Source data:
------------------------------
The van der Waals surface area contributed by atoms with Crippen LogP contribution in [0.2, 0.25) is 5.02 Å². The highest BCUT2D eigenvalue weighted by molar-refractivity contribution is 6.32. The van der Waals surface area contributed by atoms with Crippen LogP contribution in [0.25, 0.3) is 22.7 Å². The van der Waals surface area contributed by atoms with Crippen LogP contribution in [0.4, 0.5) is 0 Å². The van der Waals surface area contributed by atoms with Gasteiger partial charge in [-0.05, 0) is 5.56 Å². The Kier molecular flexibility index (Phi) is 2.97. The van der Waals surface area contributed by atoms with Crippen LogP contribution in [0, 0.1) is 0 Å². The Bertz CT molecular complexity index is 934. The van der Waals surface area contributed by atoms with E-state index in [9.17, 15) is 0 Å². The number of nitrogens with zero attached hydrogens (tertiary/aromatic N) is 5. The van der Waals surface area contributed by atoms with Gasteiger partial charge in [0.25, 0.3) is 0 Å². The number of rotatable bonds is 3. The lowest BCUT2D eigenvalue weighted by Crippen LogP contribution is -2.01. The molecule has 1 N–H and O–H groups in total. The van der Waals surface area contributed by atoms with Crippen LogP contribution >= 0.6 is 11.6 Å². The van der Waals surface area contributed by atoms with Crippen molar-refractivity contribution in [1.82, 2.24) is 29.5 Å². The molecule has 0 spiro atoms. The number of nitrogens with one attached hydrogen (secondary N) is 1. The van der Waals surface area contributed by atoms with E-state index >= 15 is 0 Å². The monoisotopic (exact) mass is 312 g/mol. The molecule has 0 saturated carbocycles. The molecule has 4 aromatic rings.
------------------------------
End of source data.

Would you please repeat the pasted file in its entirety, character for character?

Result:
The van der Waals surface area contributed by atoms with Crippen LogP contribution in [0.2, 0.25) is 5.02 Å². The highest BCUT2D eigenvalue weighted by molar-refractivity contribution is 6.32. The van der Waals surface area contributed by atoms with Crippen LogP contribution in [0.25, 0.3) is 22.7 Å². The van der Waals surface area contributed by atoms with Crippen LogP contribution in [0.4, 0.5) is 0 Å². The van der Waals surface area contributed by atoms with Gasteiger partial charge in [-0.05, 0) is 5.56 Å². The Kier molecular flexibility index (Phi) is 2.97. The van der Waals surface area contributed by atoms with Crippen LogP contribution in [0, 0.1) is 0 Å². The Bertz CT molecular complexity index is 934. The van der Waals surface area contributed by atoms with E-state index in [9.17, 15) is 0 Å². The number of nitrogens with zero attached hydrogens (tertiary/aromatic N) is 5. The van der Waals surface area contributed by atoms with Gasteiger partial charge in [0.25, 0.3) is 0 Å². The number of rotatable bonds is 3. The lowest BCUT2D eigenvalue weighted by Crippen LogP contribution is -2.01. The molecule has 1 N–H and O–H groups in total. The van der Waals surface area contributed by atoms with Crippen LogP contribution >= 0.6 is 11.6 Å². The van der Waals surface area contributed by atoms with Crippen molar-refractivity contribution in [1.82, 2.24) is 29.5 Å². The molecule has 0 spiro atoms. The number of nitrogens with one attached hydrogen (secondary N) is 1. The van der Waals surface area contributed by atoms with E-state index >= 15 is 0 Å². The monoisotopic (exact) mass is 312 g/mol. The molecule has 0 saturated carbocycles. The molecule has 4 aromatic rings.